Kaarakin black cockatoo conservation centre opened its new education facility last week.
Board member Glenn Dewhurst said the facility will allow Kaarakin to better educate the public about native and endangered animals by providing a more accessible space for people from diverse backgrounds to congregate.
“We get a lot of different people volunteering with us including people who have disabilities, older people, younger people and indigenous people,” he said.
“We’re also getting a lot of families starting to volunteer together, particularly parents who are trying to reconnect with their children, which is working really well.
“Hopefully this space will give us more of an opportunity to bring people together.”
He said the facility included a teaching space, a kitchen, disabled toilets and easy access paths.
“When people actually walk into the room there will be black cockatoos in there and we’ll be able to have dingoes walk through,” he said.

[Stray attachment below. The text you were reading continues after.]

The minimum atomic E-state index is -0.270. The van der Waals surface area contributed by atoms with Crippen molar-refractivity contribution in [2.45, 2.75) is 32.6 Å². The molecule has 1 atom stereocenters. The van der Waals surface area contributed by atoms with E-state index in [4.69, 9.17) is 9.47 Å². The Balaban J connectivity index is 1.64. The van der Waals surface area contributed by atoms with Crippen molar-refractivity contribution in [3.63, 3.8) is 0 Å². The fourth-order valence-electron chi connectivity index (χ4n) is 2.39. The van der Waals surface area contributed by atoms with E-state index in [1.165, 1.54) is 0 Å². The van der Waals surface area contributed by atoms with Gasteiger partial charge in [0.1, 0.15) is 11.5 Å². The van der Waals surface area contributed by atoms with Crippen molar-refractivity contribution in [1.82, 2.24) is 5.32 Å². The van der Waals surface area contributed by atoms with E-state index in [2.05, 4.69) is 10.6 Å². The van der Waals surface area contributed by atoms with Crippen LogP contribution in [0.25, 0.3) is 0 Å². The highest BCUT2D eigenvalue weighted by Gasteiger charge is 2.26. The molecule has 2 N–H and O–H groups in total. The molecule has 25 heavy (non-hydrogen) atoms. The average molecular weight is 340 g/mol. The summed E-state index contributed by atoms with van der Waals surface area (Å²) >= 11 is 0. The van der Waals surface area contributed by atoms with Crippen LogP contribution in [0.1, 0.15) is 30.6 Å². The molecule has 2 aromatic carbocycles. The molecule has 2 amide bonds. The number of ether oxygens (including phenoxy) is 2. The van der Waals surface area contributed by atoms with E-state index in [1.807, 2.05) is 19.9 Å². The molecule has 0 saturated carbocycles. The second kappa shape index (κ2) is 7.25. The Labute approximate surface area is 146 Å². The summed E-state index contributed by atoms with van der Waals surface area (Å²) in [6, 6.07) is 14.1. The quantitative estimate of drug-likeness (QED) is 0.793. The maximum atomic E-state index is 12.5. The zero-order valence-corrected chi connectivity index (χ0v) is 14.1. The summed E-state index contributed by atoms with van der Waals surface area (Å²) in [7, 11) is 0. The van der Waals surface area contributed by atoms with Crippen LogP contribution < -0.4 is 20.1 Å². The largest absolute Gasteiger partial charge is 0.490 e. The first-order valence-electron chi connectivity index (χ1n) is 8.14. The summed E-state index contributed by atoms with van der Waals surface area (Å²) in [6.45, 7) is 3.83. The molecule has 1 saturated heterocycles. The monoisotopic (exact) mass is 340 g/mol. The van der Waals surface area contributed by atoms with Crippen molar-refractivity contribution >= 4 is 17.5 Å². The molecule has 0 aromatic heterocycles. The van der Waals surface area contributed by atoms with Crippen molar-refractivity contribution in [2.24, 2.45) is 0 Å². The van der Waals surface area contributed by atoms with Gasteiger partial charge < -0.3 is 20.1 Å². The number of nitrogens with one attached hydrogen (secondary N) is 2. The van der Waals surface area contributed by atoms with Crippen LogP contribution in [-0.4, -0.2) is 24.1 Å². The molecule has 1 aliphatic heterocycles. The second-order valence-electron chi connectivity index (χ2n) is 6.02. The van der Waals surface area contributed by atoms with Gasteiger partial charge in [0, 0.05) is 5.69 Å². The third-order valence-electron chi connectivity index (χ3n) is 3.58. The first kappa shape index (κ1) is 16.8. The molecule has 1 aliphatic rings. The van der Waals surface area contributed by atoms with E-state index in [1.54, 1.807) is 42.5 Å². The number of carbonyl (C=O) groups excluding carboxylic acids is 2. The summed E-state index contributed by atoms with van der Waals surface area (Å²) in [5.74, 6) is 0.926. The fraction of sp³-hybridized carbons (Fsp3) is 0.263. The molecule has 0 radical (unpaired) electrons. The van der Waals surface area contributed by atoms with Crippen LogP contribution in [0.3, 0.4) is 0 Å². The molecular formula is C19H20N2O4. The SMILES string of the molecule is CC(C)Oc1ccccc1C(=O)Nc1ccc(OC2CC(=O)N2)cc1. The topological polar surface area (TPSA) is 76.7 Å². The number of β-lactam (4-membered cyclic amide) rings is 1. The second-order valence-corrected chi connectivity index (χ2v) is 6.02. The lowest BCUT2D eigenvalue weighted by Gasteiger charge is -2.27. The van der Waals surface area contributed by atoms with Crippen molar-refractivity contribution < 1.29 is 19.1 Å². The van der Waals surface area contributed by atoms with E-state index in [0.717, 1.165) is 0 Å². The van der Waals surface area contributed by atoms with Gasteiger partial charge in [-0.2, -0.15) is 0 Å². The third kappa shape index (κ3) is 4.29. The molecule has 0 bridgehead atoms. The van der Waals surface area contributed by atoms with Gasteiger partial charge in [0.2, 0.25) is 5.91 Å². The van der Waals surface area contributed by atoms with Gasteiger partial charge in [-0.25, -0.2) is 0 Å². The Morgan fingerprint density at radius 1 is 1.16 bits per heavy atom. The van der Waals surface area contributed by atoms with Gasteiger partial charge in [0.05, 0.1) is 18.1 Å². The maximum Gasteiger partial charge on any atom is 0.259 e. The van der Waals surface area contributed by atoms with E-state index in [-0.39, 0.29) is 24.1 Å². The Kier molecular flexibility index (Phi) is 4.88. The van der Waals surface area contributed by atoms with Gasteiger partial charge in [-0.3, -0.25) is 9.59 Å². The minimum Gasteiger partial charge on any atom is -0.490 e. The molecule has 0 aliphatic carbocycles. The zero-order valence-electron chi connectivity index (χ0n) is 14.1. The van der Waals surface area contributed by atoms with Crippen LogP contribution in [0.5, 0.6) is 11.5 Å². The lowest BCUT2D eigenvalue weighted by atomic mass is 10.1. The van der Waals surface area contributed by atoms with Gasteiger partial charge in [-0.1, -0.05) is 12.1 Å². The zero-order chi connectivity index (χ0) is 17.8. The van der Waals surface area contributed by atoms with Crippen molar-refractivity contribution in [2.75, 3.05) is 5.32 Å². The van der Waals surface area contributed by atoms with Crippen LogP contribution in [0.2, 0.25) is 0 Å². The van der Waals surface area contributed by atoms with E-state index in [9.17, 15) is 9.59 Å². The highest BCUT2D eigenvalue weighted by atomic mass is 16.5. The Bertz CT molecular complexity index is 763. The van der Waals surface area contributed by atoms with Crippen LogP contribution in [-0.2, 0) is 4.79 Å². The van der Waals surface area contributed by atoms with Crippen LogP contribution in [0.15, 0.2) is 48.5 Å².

“Before this we didn’t really have a good space to cater for a big group of people, especially people with disabilities and seniors who often found it hard to get through the property.
“The people who came here before had to put up with not having access to a disabled toilet so this is a lot better.”
He said the education centre will be available to hire out to groups and people looking to do studies.
“We’re reliant on sponsorships but they’ve been on the decline recently so we’re hoping hiring the room out will be able to produce a revenue stream, which will allow us to do regular maintenance on the property,” he said.
“We’d also like to get people in the housing industry who knock down bush to come up here and learn about the birds and maybe think about the different ways of doing it.
“We want to put them in touch with what the birds actually need.”
The facility took about six months to build and was funded with the help of a Lotterywest grant.